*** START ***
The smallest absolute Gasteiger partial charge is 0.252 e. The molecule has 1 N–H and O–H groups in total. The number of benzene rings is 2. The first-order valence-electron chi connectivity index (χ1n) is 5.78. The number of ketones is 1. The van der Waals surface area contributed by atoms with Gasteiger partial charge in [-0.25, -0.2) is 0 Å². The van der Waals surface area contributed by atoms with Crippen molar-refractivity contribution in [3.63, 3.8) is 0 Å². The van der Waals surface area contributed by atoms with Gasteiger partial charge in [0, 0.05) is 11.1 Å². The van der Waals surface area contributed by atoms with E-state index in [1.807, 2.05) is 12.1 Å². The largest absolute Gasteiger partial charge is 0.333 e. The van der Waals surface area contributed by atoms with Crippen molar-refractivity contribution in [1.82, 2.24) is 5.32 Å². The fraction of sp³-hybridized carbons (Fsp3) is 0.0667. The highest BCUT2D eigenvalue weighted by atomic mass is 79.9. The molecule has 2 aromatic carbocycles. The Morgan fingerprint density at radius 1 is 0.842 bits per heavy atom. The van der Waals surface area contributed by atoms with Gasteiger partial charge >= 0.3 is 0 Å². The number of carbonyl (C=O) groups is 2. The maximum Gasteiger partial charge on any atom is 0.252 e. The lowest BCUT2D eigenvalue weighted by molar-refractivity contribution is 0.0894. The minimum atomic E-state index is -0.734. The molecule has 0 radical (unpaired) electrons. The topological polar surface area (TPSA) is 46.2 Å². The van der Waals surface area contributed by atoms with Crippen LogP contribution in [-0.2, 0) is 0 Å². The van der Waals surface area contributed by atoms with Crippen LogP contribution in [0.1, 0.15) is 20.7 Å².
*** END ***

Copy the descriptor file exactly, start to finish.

The smallest absolute Gasteiger partial charge is 0.252 e. The molecule has 1 N–H and O–H groups in total. The number of benzene rings is 2. The first-order valence-electron chi connectivity index (χ1n) is 5.78. The number of ketones is 1. The van der Waals surface area contributed by atoms with Gasteiger partial charge in [-0.25, -0.2) is 0 Å². The van der Waals surface area contributed by atoms with Crippen molar-refractivity contribution in [3.63, 3.8) is 0 Å². The van der Waals surface area contributed by atoms with Gasteiger partial charge in [0, 0.05) is 11.1 Å². The van der Waals surface area contributed by atoms with E-state index in [1.807, 2.05) is 12.1 Å². The largest absolute Gasteiger partial charge is 0.333 e. The van der Waals surface area contributed by atoms with Crippen molar-refractivity contribution in [1.82, 2.24) is 5.32 Å². The fraction of sp³-hybridized carbons (Fsp3) is 0.0667. The highest BCUT2D eigenvalue weighted by atomic mass is 79.9. The molecule has 2 aromatic carbocycles. The Morgan fingerprint density at radius 1 is 0.842 bits per heavy atom. The van der Waals surface area contributed by atoms with Gasteiger partial charge >= 0.3 is 0 Å². The number of carbonyl (C=O) groups is 2. The maximum Gasteiger partial charge on any atom is 0.252 e. The lowest BCUT2D eigenvalue weighted by molar-refractivity contribution is 0.0894. The minimum atomic E-state index is -0.734. The molecule has 0 radical (unpaired) electrons. The topological polar surface area (TPSA) is 46.2 Å². The van der Waals surface area contributed by atoms with Crippen LogP contribution in [-0.2, 0) is 0 Å². The van der Waals surface area contributed by atoms with Crippen LogP contribution in [0.1, 0.15) is 20.7 Å².